Another less conventional style of wall construction is the insulating concrete form filled with reinforced concrete. This produces a strong, energy efficient and quiet building envelope. Often built from the footing to the roof, this method does not require a lot of special skills, and is quite fast. Interior and exterior finishing is not much different from wood frame. The walls are nearly a foot thick, so doors and windows will have to be modified, or purchased specifically, for this type of wall. Probably a little more expensive than other methods, this can still be an excellent choice for cold climates, and likely for hot locations as well. An added advantage is that the concrete can be poured in cold weather.

My experience is limited on this type of construction, as I have only built one commercial building and one basement using it. Both were reasonably uncomplicated, and went very well, considering my lack of firsthand knowledge.

Conventional poured concrete walls are a possible choice for moderate climates, but should be reinforced, if there is any chance of earthquakes.

SIP (Structural Insulated Panel) is another intriguing method for hot or cold climates. Basically a sandwich of various exterior and interior sheathing, bonded to a polystyrene core. They can be of various thicknesses, and can be used for foundations and roofs as well. I will have to depend on links to other sites here, as I have little knowledge and have only seen the method used in a few instances.

Steel frame with metal cladding is not very common in residential construction. Although strong, it has the bad habit of collapsing quickly in a fire.

Wall layersOther methods include various types of masonry wall, straw bale construction, rammed earth walls and many location specific methods using easily available material. Climate and tradition are two of the common deciding factors.

The common exterior wood frame wall can have a few variations as well. The structural framing is usually 2 x 6 or 2 x 8 spaced on 16 inch centers, in cold or hot climates, to allow for more insulation. In more moderate climates a 2 X 4 wall is adequate. A wall with staggered 2 x 4 studs can provide a thicker wall for insulation, while eliminating some thermal bridging.

Exterior cladding is usually a sandwich starting with 4 ft x 8 ft sheet goods of OSB (Oriented Strand Board), plywood or a fire resistant material such as gypsum board. Next would be well sealed layer of house wrap which is designed to allow air and moisture penetration outwards, but not towards the inside. There may also be a layer of rigid insulation over, between, or replacing other layers.

The final or cosmetic layer is widely varied. Commonest today is vinyl siding, because it is attractive, low maintenance, easy to apply and very inexpensive. Although given an R rating I don’t feel it has any insulating value, as it doesn’t provide any real air barrier.

Conventional cement based stucco is still quite common. Very cheap material wise, it takes considerable skill to apply, and is rarely a do it yourself project, although I have done it with moderate success. It can have a great range of textures and colors.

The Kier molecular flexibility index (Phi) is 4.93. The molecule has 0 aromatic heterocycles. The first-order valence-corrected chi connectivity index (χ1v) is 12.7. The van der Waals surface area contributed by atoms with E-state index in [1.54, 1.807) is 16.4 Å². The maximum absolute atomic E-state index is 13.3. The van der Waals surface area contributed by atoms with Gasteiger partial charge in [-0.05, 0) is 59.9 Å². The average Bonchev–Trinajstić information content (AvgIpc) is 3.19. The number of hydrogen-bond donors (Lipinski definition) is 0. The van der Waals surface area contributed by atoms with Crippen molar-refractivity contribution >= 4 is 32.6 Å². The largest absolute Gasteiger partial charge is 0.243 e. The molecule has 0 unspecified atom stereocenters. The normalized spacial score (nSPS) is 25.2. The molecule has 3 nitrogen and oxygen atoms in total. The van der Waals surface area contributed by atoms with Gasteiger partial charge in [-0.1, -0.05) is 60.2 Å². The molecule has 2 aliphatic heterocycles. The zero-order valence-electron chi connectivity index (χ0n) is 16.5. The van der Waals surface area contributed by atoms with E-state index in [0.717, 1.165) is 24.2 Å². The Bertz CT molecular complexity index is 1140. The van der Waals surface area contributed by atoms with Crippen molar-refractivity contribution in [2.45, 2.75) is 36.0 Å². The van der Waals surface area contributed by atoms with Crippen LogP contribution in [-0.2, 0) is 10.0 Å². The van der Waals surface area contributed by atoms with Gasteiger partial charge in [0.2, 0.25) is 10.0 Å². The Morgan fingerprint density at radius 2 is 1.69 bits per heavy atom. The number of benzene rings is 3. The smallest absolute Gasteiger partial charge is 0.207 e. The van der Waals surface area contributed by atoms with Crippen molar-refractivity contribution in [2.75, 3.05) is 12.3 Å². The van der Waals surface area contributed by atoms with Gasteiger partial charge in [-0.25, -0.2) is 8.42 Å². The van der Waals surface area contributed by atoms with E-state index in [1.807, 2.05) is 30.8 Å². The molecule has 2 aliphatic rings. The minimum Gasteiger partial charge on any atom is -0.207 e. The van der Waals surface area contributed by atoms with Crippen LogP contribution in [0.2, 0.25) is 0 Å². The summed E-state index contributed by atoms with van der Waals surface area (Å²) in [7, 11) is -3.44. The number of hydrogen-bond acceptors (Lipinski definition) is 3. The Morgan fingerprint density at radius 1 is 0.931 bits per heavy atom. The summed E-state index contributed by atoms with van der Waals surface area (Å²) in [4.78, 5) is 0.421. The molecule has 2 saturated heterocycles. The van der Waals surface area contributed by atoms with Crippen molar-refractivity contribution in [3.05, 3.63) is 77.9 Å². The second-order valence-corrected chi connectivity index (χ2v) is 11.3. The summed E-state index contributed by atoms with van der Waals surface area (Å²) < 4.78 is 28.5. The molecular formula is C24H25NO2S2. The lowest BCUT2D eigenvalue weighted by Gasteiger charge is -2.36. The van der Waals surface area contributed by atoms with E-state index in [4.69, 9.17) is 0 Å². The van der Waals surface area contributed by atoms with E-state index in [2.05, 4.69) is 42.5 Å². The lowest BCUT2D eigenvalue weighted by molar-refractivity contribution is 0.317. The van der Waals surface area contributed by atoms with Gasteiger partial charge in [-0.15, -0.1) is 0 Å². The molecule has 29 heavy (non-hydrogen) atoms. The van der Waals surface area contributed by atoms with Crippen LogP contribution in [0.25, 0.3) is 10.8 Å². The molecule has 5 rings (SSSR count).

A newer innovation is acrylic stucco. Although not so variable as to texture, it can be used to add a great deal of detail to an exterior. Often applied over a layer of foam board, it provides an extra level of insulation. Detail is added by building up areas with foam board. It can be very attractive.

Natural wood siding is not as popular as it once was, probably because of increasing cost and maintenance issues.

Aluminum siding, steel, various types of composition siding board and brick or stone veneers may also be used. Artificial stone or brick facings are available. Two or more types of exterior treatments may be used together.

concrete wlls

A concret walled building

If you are building in a high rainfall area such as coastal British Columbia, there are some other considerarions. With some combinations of siding, insulation, etc. a rainscreen may be mandatory or advisable. I am from the prairie and am not familiar with this, so will have to rely on links to sites that seem knowledgable. If you think this may apply to you, please do your research.

Insulation is placed between the studs. Batt type is the most common, with the insulating material most often fiberglass, although other material may be used. Foamed in place insulation of polyurethane or other formulations may be used. Although providing higher R values and less gaps, it is somewhat more expensive. Loose fill insulation is often used in ceilings, but seldom in walls, as it may compact and leave a gap at the top. In Cold climates at least, a polyethylene film of at least 6 mil thickness, should be placed on the inside wall over the insulation and well sealed. With foamed in place insulation this might not be necessary. Without a vapor barrier moisture could penetrate the wall cavity and condense, or even form an ice layer against the outside sheathing. If moisture penetrates into the attic cavity, it can cause frost to form against the underside of the roof, which will melt in warmer weather. This can reduce the effectiveness of the insulation, cause rot, promote mold growth and even cause staining of ceilings.

I am not sure what should be done in hot and humid climates, so if any reader has experience or knowledge, please comment.

Interior walls of course, require no insulation, unless desired for soundproofing. Framing of inside walls are usually 2 x 4 wood, but can be other sizes to allow for plumbing, heating or ventilating runs. They may also be of finger jointed wood or steel. Drywall is applied directly to both sides.

Older homes often had interior finishes of plaster or wood, but modern homes are almost exclusively done with drywall (gypsum board,) with joints taped and “mudded”, after which a primer\sealer is applied, and followed by paint, texture or other decorative material.

Drywall slows the spread of fire, and should cover all structural wood, without any gaps for fire to travel through. Door and window openings being the exception.

The subject covered here is too large for a single post, so I have only covered the basics, and will have to rely on links to other sites, if you want more detailed information on specific items.

There you have it, I have actually admitted that I need some help. Twice!!!.

Share this:
Share this page via Email Share this page via Stumble Upon Share this page via Digg this Share this page via Facebook Share this page via Twitter